Overall, however, Rotters is an utterly different, refreshingly nuanced, and excitingly complex read. Though I found the final third of the book lost its way, and am not sure that I gained much from the last 150 pages that I hadn’t gotten from the 300 preceding it, the provocative look at mortality that was offered up so starkly and unapologetically until that point made it worthwhile to finish. Until Hyde took over, I couldn’t help thinking of it as the (less svelt) YA version of Cormac McCarthy’s Child of God.
 
But, if the mark of good literature is that it changes you somehow, alters your perspective in some way, then I’d give this one a solid vote. Whatever my gripes about the wandering plot, I will never look at rotters (the living or the dead…or the vegetable), in quite the same way again.

 

Series Review: Wolves of Mercy Falls (Shiver, Linger, Forever) by Maggie Steifvater November 10, 2011

Publisher: Scholastic Press
Release Date: August 1, 2009; July 13, 2010; July 12, 2011
Series: Wolves of Mercy Falls
Age Group: solid YA (implied/described sexual content; graphic violence)
Pages: 400; 368; 400
Rating: Idea 4★; Execution 4★; Style 4.5★
Genre: romantic fantasy

★★★★

Shiver / Linger

Grace is relatively happy living in her rural home with parents who are rarely ever there…it’s lonely, but she creates her own structure: good grades, no late nights…

Only when she begins to feel drawn away from the warmth and light into the quick chill of the Boundary Wood that fringes her house—toward the pack of wolves that roams there—does she realize that something is missing, and perhaps always has been.

Then the boy appears—and he is one of them, she is sure. His yellow eyes belong to the wolf, the stormy gray wolf who saved her all those years ago.

And then, he is Sam. And she cannot imagine life without him. So she doesn’t…

…but the cold, and his earthy, shaggy, winter body remembers. It will claim him.

It might be calling her, too.
 
Forever

Sam is stable…as much as he can be without Grace.
Where she is…what she is, he can’t be sure. He only knows he needs to find her, fast.
Now that a second death has been blamed on his pack, they only have so much time before the hunters begin closing in. It may already be too late.
 
____________________________________________________________
 
This series is sort of in a class by itself. It is a dark, brooding romantic fantasy of a similar brand as that of Twilight, but the style (and LACK of love triangle) is superior enough to make that comparison invalid. And, I think the quality of the writing has only improved with age. Out now, the third book has all of the same qualities as Shiver and Linger, only more crystallized and focused.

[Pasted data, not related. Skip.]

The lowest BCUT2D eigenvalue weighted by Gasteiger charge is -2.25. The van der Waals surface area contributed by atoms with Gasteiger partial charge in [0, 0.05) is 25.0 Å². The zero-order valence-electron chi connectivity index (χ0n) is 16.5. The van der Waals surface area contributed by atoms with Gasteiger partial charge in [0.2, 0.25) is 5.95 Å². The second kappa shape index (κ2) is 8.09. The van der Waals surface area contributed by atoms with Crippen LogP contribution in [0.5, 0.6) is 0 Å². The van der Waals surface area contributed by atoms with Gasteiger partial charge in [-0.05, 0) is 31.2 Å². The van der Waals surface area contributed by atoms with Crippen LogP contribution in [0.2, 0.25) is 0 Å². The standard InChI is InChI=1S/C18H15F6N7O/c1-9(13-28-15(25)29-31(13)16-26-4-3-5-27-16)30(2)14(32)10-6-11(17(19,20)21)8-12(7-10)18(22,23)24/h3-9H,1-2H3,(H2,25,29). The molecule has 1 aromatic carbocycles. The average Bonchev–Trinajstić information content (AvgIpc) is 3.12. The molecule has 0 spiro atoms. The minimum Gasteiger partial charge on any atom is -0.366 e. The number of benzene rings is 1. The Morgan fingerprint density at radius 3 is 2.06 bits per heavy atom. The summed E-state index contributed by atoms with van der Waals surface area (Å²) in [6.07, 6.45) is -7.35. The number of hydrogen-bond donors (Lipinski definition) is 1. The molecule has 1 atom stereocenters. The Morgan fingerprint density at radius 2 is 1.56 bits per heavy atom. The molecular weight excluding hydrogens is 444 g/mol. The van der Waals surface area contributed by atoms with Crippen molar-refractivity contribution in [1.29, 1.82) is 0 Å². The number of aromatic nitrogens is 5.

For one, the world is built with integrity. Fitting to the plot, it is tight and limited, but the text makes it visceral. Metaphor is a key descriptive player and it is used in fresh and surprising ways. Sam’s favorite poet Maria Rainer Rilke is quoted often, and I daresay the text benefits immensely from that—in style as much as in content.
 
The characters are multi-dimensional, but focused and consistent. They grown and learn—about themselves and others—over the course of the trilogy. (You would think that would be a given, but I’ve learned the hard way that this is an unusual characteristic in YA lit these days! So, when I see it, I like to point it out.) The side characters are intriguing (bad-boy Cole is there for those of us who like a scruffy egomaniac) and take on a life of their own as they become more central to the storyline in Forever. This is in part due to the multiple-point-of-view format of the book, which I found refreshing (each chapter is written in a different character’s voice). Overall, they (Sam, Grace, Cole, Isabel, etc) aren’t extremely deep, and sometimes their realizations are slightly obvious, but it’s not to the point of annoying. The crux of the book really is the plight of the werewolf, and, of course, the two soul mates caught in the crossfire between an errant biology and an ignorant humanity.
 
Yes, it’s a tender, emo love story. However, even though soft, skinny, sensitive Sam is not really my type, he is such a well-drawn character, you can’t help but like him. The poetry—Rilke’s, not necessarily Sam’s—often would step in to redeem him for me, giving him a deeper facet than most other series’ boy toys have. He so clearly needs Grace that you can’t help but root for them. Grace herself is all but perfect, but not in an unlikable way. She’s beautiful, but strong (kind of like Bella Swan should have been).